News In Brief
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Serbian opposition leaders said they would again appeal a ruling that overturned their election victory in Belgrade city government. A district court struck down the election outcome for the second time after it was endorsed by the city elections commission. The court is believed to be controlled by ruling Socialist Party President Milosevic.Skip to next paragraph
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Bulgaria's ruling Socialist Party ignored an appeal by President Stoyanov and said it would form a new government. Stoyanov had urged the Socialists to bow to opposition demands for an early election in hopes of ending the country's severe economic crisis. It has led to 21 straight days of street protests in Sofia, the capital.
Albania's ruling Democratic Party staged a counter-rally to denounce the protests and violence sweeping the country over failed pyramid investment schemes. Thousands of people chanting pro-government slogans gathered in the capital, Tirana, to hear a speech by President Berisha. Meanwhile, the International Monetary Fund offered to help end the crisis, which has plunged many Albanians into financial ruin.
Hard-line Tutsi and Hutu political leaders boycotted a so-called "national debate" on peace in Burundi. The military-backed government of Maj. Pierre Buyoya, a Tutsi, called the process a first step to peace but said it was not the start of negotiations with Hutu rebels. He also called for an end to the economic boycott of Burundi by neighboring nations.
For the second time in a month, the US Embassy in Saudi Arabia warned Americans living there to exercise "extreme caution" because of possible new terrorist attacks. Two bomb explosions in the past 14 months took the lives of 24 Americans in the kingdom.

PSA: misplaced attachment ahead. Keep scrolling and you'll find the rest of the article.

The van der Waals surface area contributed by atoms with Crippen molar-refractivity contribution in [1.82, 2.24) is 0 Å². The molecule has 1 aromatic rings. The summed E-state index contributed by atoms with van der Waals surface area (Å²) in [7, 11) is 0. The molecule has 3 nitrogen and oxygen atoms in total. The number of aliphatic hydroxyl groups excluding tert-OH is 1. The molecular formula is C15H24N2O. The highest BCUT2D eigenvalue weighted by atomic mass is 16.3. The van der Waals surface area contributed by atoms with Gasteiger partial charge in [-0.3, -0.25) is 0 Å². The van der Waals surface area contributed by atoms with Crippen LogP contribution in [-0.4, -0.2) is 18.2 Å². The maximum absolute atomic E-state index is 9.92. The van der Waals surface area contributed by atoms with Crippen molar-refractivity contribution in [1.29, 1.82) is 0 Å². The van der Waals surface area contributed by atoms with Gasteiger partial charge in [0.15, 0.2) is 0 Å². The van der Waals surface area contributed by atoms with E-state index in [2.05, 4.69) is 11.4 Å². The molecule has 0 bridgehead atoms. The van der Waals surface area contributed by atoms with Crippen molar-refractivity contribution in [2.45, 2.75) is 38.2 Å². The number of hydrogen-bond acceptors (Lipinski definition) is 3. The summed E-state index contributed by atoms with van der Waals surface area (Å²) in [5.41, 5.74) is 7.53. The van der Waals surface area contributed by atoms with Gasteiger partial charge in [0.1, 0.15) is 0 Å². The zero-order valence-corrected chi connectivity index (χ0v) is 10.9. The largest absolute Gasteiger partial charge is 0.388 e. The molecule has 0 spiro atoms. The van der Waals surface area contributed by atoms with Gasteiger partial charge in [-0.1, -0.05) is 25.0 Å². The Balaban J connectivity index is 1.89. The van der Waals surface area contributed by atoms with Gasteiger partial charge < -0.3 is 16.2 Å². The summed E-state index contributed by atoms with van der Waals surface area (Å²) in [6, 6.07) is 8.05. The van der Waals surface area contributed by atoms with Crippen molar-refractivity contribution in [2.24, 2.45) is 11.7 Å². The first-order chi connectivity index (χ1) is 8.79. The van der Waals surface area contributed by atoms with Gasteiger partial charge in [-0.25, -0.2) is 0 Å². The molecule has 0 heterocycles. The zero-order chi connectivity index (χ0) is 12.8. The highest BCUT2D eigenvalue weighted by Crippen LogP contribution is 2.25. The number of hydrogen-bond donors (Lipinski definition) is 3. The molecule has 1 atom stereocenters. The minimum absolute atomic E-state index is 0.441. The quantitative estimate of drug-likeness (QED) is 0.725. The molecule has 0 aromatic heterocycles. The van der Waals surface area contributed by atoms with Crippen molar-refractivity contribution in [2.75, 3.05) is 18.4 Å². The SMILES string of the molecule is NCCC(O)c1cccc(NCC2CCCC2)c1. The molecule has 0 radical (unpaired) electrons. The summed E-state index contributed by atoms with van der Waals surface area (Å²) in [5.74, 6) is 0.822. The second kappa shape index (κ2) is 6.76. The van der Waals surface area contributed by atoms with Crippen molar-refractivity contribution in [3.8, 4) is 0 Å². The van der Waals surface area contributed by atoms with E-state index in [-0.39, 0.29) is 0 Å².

Nobel Peace Prize-winner Aung San Suu Kyi denounced the sentencing of 14 more Burmese for political agitation. She said they were tried secretly, without benefit of defense counsel. The military junta said five of them belonged to Suu Kyi's National League for Democracy and were involved in antigovernment demonstrations last month. The junta announced 20 similar convictions Jan. 18.
Public opinion in Britain is heavily against spending tax money for a new royal yacht, a poll conducted for The Guardian newspaper found. More than 70 percent of respondents said they opposed using public funds for a new vessel. It was proposed as a symbol of national pride but has become a controversial political issue. The yacht would cost an estimated $100 million.
Taiwan's Cabinet canceled five trade exchanges with arch-rival China, but denied published reports that the move had political implications. A newspaper in the capital, Taipei, had said the budgets for the exchange programs were cut to protest China's latest attempts to isolate Taiwan diplomatically.
This election is about our freedom. The Chechen people have waited hundreds of years for this."
- Former Chechen rebel Hassan Khalidov, on the vote for president and parliament in the breakaway region, a concession from Russia as part of a peace deal.
Looking for some charming waterfront property at a bargain price? The US government has just the thing, and there are almost 200 options to choose from. One catch: Your new investment will come with a powerful automated beacon above the living quarters. The properties are available because the Coast Guard is giving up all but one of its lighthouses on the Great Lakes. If state or local governments don't want them, they'll be auctioned.
State revenue officials in New Jersey think there's more dough in the pizza business than local shop operators admit. To reverse the estimated $50 million a year in unpaid taxes, officials now will compare the size of orders placed with suppliers of sauce, cheese, and other ingredients to the volume of sales that pizzerias report.
The Church of England says a London newspaper caught some of its priests "on the hop" when they failed a test on the Ten Commandments. Only 34 percent of the priests surveyed by the Sunday Times could recite all of the commandments without prompting. "Given time, they would," a spokesman said, adding that it's substance, not words, that counts.
THE DAY'S LIST
How Super Bowl XXXI Rated Among US Viewers
The Packers-Patriots game, televised by the Fox Network, reached an estimated 128.9 million viewers in the US, earning a 43.3 rating, as measured by Nielsen Media Research. (The overseas audience added millions more to that estimate.) It was Fox's best rating yet.
The top five Super Bowl ratings.
1. 1982 (San Francisco '49ers vs. Cincinnati Bengals), CBS 49.1
2. 1983 (Washington Redskins vs. Miami Dolphins), NBC 48.6
3. 1986 (Chicago Bears vs. New England Patriots), NBC 48.3
4. 1978 (Dallas Cowboys vs. Denver Broncos), CBS 47.2
5. 1979 (Pittsburgh Steelers vs. Dallas Cowboys), NBC 47.1
- Associated Press